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New Li-Ion Battery Research Offers Greater Power

Nov. 2, 2020
Automakers and cell manufacturers can draw on new research to improve battery-pack performance.

This article appeared in Machine Design and has been published here with permission.

What you'll learn:

  • Researchers have developed a method for extending the life of Li-ion batteries.
  • When an intermediate phase is formed in the phase transition during the charging and discharging, greater power can be produced.

The driving range of an electric vehicle (EV) depends on its battery performance.

Faster charging and longer-lasting battery material for electric cars depend on batteries of various design. However, lithium-ion batteries dominate battery types used in EVs, providing the impetus for further research into faster charging and longer-lasting battery material.

Parameters such as lifespan, safety, cost performance, energy and power or loading capability are significant in considering suitable battery types in EV applications. General Motors’ EV platform, for example, is powered by an Ultium battery system, a lithium-ion-based cell offering capacities that range from 50 to 200 kWh, and could enable a range up to 400 miles on a full charge. The automaker’s first full-electric vehicle, the 2022 GMC HUMMER EV, will get its energy from Ultium batteries.

One area in Li-ion battery research that remains unresolved is how greater power can be produced by significantly reducing the charging and discharging time without reducing the particle size of electrode materials. The problem with reducing the particle size is that it decreases the volumetric energy density of the batteries.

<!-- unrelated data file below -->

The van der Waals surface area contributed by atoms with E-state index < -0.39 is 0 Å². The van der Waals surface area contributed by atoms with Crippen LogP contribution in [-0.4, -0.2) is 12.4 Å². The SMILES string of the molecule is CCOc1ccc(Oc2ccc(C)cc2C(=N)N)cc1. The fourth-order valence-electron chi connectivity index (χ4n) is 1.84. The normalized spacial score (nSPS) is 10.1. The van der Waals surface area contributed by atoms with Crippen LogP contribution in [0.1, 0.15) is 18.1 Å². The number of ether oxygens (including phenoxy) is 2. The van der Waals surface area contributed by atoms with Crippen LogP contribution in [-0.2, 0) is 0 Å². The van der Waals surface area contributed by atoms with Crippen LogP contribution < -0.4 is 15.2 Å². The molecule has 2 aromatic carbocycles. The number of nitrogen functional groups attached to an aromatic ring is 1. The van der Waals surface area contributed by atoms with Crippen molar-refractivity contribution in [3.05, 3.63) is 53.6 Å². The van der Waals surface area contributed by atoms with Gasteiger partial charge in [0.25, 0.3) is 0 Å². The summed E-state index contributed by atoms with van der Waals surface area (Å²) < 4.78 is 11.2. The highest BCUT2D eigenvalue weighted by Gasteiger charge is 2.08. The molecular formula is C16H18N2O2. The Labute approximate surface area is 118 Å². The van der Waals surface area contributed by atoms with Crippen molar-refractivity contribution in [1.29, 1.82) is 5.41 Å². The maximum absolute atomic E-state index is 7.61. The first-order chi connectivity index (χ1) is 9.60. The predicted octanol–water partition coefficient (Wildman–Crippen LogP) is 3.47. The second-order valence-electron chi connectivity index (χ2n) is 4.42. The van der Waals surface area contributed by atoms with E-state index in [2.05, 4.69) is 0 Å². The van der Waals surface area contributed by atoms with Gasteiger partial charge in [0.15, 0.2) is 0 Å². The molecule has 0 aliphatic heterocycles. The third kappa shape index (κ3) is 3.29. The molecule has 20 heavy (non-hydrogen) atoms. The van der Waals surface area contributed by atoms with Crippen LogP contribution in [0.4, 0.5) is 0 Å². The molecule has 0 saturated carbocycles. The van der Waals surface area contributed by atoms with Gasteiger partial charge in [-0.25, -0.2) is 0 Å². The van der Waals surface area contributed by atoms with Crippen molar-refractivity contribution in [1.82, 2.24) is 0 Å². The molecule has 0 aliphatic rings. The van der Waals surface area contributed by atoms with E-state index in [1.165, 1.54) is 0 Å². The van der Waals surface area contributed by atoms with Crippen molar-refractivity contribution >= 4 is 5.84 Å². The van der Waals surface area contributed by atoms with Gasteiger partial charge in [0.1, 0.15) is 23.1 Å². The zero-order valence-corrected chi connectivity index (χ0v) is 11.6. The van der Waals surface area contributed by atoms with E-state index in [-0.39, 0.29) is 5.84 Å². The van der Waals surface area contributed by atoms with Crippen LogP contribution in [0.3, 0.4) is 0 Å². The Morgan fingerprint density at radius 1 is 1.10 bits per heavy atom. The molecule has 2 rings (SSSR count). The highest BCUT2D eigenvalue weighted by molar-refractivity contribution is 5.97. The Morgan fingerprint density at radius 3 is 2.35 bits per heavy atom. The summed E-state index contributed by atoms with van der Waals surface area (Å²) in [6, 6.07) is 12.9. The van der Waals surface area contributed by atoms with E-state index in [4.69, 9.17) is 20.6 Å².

Materials science researchers at Pohang University of Science & Technology (POSTECH) in Korea have developed a method for extending the life of Li-ion batteries. Reporting in Energy & Environmental Science, the researchers noted that when an intermediate phase is formed in the phase transition during the charging and discharging, greater power can be produced without losing high energy density or reducing the particle size through rapid charging and discharging.

The researchers noted that “phase transition” occurs when lithium is inserted and dislodged during charging and discharging and the existing phase of the substance transforms into a new phase. 

The buffering intermediate phase makes all the difference, as it supports the development of a longer-lasting Li-ion battery. This method can help create and grow a new phase within the particle, which the researchers noted improves the speed of insertion and removal of lithium in the particle. In turn, the intermediate phase formation can dramatically increase the charging and discharging speed of the cell by creating a homogenous electrochemical reaction in the electrode. 

The Li-ion battery electrodes synthesized by the research team charged up to 90% in 6 min. and discharged 54% in 18 sec. These results, they said, are a promising sign for developing high-power Li-ion batteries.

“This research has laid the foundation for developing Li-ion batteries that can achieve quick charging and discharging speed, high energy density and prolonged performance,” said Professor Byoungwoo Kang, a co-author of the paper.

The research was carried out by a team led by Kang and Dr. Minkyung Kim of the Department of Materials Science and Engineering at POSTECH, as well as one led by Professor Won-Sub Yoon of the Department of Energy Science at Sungkyunkwan University in Korea.

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